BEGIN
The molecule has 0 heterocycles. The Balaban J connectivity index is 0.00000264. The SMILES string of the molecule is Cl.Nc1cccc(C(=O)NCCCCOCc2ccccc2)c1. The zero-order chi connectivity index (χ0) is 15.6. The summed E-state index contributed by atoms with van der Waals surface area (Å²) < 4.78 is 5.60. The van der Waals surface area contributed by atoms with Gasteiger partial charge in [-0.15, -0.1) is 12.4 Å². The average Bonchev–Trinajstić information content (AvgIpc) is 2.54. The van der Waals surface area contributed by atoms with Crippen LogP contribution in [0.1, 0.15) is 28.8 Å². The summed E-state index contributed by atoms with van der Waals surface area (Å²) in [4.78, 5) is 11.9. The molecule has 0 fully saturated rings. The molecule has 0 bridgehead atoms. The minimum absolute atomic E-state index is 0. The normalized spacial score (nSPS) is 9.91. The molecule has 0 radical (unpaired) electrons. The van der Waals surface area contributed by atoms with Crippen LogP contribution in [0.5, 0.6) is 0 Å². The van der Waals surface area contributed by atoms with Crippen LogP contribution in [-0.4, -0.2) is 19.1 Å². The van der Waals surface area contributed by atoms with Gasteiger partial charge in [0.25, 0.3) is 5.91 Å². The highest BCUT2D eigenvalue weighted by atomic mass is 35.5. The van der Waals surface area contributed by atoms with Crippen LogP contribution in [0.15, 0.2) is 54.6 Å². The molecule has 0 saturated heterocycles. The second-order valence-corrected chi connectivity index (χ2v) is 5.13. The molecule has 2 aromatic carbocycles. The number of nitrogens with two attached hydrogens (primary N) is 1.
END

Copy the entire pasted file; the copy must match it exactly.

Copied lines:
The molecule has 0 heterocycles. The Balaban J connectivity index is 0.00000264. The SMILES string of the molecule is Cl.Nc1cccc(C(=O)NCCCCOCc2ccccc2)c1. The zero-order chi connectivity index (χ0) is 15.6. The summed E-state index contributed by atoms with van der Waals surface area (Å²) < 4.78 is 5.60. The van der Waals surface area contributed by atoms with Gasteiger partial charge in [-0.15, -0.1) is 12.4 Å². The average Bonchev–Trinajstić information content (AvgIpc) is 2.54. The van der Waals surface area contributed by atoms with Crippen LogP contribution in [0.1, 0.15) is 28.8 Å². The summed E-state index contributed by atoms with van der Waals surface area (Å²) in [4.78, 5) is 11.9. The molecule has 0 fully saturated rings. The molecule has 0 bridgehead atoms. The minimum absolute atomic E-state index is 0. The normalized spacial score (nSPS) is 9.91. The molecule has 0 radical (unpaired) electrons. The van der Waals surface area contributed by atoms with Crippen LogP contribution in [0.5, 0.6) is 0 Å². The van der Waals surface area contributed by atoms with Crippen LogP contribution in [-0.4, -0.2) is 19.1 Å². The van der Waals surface area contributed by atoms with Gasteiger partial charge in [0.25, 0.3) is 5.91 Å². The highest BCUT2D eigenvalue weighted by atomic mass is 35.5. The van der Waals surface area contributed by atoms with Crippen LogP contribution in [0.15, 0.2) is 54.6 Å². The molecule has 0 saturated heterocycles. The second-order valence-corrected chi connectivity index (χ2v) is 5.13. The molecule has 2 aromatic carbocycles. The number of nitrogens with two attached hydrogens (primary N) is 1.